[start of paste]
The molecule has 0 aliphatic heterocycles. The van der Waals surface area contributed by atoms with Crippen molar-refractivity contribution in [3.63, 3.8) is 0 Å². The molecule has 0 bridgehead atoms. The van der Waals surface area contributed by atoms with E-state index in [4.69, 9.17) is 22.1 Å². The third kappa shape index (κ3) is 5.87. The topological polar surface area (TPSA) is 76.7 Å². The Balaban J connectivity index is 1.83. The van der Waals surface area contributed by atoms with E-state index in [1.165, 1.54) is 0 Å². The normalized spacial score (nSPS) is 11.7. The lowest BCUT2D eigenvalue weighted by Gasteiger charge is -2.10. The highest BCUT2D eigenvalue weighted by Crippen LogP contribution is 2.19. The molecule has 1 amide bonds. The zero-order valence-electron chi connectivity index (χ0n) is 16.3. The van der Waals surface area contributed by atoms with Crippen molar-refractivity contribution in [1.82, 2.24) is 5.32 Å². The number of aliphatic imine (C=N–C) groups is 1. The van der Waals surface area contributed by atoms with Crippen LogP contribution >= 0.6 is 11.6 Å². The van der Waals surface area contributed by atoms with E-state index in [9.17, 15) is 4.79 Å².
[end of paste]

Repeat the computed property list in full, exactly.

The molecule has 0 aliphatic heterocycles. The van der Waals surface area contributed by atoms with Crippen molar-refractivity contribution in [3.63, 3.8) is 0 Å². The molecule has 0 bridgehead atoms. The van der Waals surface area contributed by atoms with E-state index in [4.69, 9.17) is 22.1 Å². The third kappa shape index (κ3) is 5.87. The topological polar surface area (TPSA) is 76.7 Å². The Balaban J connectivity index is 1.83. The van der Waals surface area contributed by atoms with E-state index in [1.165, 1.54) is 0 Å². The normalized spacial score (nSPS) is 11.7. The lowest BCUT2D eigenvalue weighted by Gasteiger charge is -2.10. The highest BCUT2D eigenvalue weighted by Crippen LogP contribution is 2.19. The molecule has 1 amide bonds. The zero-order valence-electron chi connectivity index (χ0n) is 16.3. The van der Waals surface area contributed by atoms with Crippen molar-refractivity contribution in [1.82, 2.24) is 5.32 Å². The number of aliphatic imine (C=N–C) groups is 1. The van der Waals surface area contributed by atoms with Crippen LogP contribution >= 0.6 is 11.6 Å². The van der Waals surface area contributed by atoms with E-state index in [9.17, 15) is 4.79 Å².